Kidney stones: the care you should expect
Kidney stones affect about 3 in 20 men and 2 in 20 women at some stage in their lives. They can be extremely painful and if left untreated can lead to kidney infections or the kidney not working properly. Small stones can pass out naturally in urine, but larger ones may need to be broken down or removed by surgery. Up to half of people with kidney stones get them again within 5 years.
We want this guideline to make a difference to people with kidney stones by making sure that:
- if you have severe pain that could be kidney stones, you have a scan – this should be a CT scan, or an ultrasound scan if you’re under 16 or pregnant
- doctors know the best ways to manage different types and sizes of kidney stone and which medicines to give for the pain
- you get advice on diet and lifestyle, and other ways you can reduce your chance of getting kidney stones again.
Making decisions together
Decisions about treatment and care are best when they are made together. Your healthcare professionals should give you clear information, talk with you about your options and listen carefully to your views and concerns.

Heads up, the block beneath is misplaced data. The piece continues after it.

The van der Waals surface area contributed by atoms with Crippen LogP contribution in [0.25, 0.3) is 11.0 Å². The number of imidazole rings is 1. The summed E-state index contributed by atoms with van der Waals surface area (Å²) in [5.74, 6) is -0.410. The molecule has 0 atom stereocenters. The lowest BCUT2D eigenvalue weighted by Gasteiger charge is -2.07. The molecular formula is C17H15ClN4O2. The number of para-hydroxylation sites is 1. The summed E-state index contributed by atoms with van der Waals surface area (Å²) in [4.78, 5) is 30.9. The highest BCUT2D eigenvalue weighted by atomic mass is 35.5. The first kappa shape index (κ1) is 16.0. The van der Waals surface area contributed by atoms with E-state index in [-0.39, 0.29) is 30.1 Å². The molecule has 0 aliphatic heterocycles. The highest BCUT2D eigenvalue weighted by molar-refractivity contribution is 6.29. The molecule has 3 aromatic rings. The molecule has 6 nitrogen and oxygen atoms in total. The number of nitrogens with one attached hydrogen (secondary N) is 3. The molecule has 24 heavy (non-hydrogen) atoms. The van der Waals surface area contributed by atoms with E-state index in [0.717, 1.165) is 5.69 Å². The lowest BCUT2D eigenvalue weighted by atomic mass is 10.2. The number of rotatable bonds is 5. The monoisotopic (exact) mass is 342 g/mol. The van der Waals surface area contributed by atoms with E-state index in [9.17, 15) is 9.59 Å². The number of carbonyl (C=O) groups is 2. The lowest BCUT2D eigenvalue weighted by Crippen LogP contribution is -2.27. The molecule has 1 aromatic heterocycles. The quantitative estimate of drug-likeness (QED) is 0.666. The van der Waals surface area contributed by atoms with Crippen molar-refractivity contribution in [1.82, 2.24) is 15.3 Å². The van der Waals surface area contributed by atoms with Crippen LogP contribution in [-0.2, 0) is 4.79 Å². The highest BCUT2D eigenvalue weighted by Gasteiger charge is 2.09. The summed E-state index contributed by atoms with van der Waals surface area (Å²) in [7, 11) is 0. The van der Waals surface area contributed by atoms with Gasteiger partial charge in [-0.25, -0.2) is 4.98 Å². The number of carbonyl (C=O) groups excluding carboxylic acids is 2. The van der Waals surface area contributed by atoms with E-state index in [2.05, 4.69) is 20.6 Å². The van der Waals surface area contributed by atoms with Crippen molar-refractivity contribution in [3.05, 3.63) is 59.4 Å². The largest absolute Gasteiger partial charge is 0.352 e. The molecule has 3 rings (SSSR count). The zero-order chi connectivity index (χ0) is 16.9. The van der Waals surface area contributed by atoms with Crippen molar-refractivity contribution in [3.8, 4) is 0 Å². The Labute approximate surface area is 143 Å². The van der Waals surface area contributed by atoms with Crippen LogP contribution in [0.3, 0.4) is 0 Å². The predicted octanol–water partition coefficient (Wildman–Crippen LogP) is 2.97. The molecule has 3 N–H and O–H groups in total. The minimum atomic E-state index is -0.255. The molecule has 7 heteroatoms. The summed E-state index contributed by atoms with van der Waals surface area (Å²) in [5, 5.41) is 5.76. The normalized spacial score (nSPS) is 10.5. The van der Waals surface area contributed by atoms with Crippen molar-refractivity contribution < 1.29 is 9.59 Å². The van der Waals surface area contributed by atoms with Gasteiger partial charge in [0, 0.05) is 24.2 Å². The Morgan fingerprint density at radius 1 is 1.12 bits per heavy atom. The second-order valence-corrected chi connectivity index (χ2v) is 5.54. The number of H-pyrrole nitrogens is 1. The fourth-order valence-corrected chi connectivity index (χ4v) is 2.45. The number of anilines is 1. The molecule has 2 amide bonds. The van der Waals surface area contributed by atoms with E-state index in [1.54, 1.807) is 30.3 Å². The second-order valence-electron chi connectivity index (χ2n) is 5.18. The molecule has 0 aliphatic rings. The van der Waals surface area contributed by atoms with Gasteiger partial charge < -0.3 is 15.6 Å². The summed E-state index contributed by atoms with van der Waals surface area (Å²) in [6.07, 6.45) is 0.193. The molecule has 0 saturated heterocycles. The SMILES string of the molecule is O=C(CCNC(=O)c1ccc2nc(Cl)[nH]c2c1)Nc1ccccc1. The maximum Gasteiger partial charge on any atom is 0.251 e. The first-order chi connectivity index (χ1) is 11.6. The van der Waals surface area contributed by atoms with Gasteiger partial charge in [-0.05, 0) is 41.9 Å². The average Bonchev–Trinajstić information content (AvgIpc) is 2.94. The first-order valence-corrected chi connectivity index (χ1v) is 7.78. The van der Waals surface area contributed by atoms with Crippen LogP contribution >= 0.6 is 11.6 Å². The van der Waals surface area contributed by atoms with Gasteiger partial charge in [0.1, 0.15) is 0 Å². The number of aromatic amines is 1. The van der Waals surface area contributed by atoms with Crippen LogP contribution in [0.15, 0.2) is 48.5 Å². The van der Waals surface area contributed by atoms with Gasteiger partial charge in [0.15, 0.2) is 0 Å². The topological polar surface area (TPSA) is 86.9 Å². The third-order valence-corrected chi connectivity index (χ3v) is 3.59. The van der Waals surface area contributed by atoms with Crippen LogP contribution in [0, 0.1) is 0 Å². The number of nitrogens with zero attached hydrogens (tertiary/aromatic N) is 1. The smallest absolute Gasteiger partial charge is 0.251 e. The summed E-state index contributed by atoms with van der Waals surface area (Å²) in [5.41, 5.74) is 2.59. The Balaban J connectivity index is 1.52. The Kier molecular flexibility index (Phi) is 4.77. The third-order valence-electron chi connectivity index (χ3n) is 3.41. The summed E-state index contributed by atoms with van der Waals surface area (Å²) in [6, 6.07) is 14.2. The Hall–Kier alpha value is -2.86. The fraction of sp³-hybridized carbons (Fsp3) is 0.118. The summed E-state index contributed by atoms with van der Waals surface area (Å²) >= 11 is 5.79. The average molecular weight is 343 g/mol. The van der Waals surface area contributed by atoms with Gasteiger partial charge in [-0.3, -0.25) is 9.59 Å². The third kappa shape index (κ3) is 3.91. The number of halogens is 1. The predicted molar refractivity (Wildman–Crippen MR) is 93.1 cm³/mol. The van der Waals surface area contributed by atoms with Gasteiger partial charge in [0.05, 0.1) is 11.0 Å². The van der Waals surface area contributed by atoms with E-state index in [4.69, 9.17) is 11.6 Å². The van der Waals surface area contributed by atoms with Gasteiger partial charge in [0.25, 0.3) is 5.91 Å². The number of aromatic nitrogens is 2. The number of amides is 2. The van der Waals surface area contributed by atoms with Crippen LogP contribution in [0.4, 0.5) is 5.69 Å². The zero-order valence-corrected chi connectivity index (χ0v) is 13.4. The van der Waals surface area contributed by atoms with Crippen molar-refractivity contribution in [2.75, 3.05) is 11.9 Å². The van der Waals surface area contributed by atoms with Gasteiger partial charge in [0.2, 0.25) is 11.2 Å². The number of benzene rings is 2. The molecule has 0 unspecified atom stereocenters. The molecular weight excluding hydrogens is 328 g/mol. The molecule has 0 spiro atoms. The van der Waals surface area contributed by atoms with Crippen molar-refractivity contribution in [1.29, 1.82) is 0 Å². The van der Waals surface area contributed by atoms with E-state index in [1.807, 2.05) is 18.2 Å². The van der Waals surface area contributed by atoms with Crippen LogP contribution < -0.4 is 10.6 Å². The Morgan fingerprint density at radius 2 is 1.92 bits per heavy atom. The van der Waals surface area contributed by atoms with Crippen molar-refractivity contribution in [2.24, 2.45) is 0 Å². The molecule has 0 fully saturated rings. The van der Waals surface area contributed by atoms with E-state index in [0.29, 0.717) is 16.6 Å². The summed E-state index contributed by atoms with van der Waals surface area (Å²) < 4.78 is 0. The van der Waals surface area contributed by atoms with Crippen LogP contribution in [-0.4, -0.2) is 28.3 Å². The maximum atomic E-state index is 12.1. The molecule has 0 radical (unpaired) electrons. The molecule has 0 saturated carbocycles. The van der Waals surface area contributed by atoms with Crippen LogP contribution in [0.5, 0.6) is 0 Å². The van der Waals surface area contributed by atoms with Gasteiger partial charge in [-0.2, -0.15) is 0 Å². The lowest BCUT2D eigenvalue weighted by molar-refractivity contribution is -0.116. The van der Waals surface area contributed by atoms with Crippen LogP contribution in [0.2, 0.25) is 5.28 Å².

They should discuss with you:
- the pros and cons of leaving your kidney stones if they are not causing problems rather than treating them straightaway
- changes you can make, such as drinking more water, managing your weight and making sure your diet is not high in salt.
If you can’t understand the information you are given, tell your healthcare professional.
Read more about making decisions about your care.
Where can I find out more?
The NHS website has more information about kidney stones.
The organisations below can give you more advice and support.
NICE is not responsible for the content of these websites.
To share an experience of care you have received, contact your local Healthwatch.
We wrote this guideline with people who have been affected by kidney stones and staff who treat and support them. All the decisions are based on the best research available.
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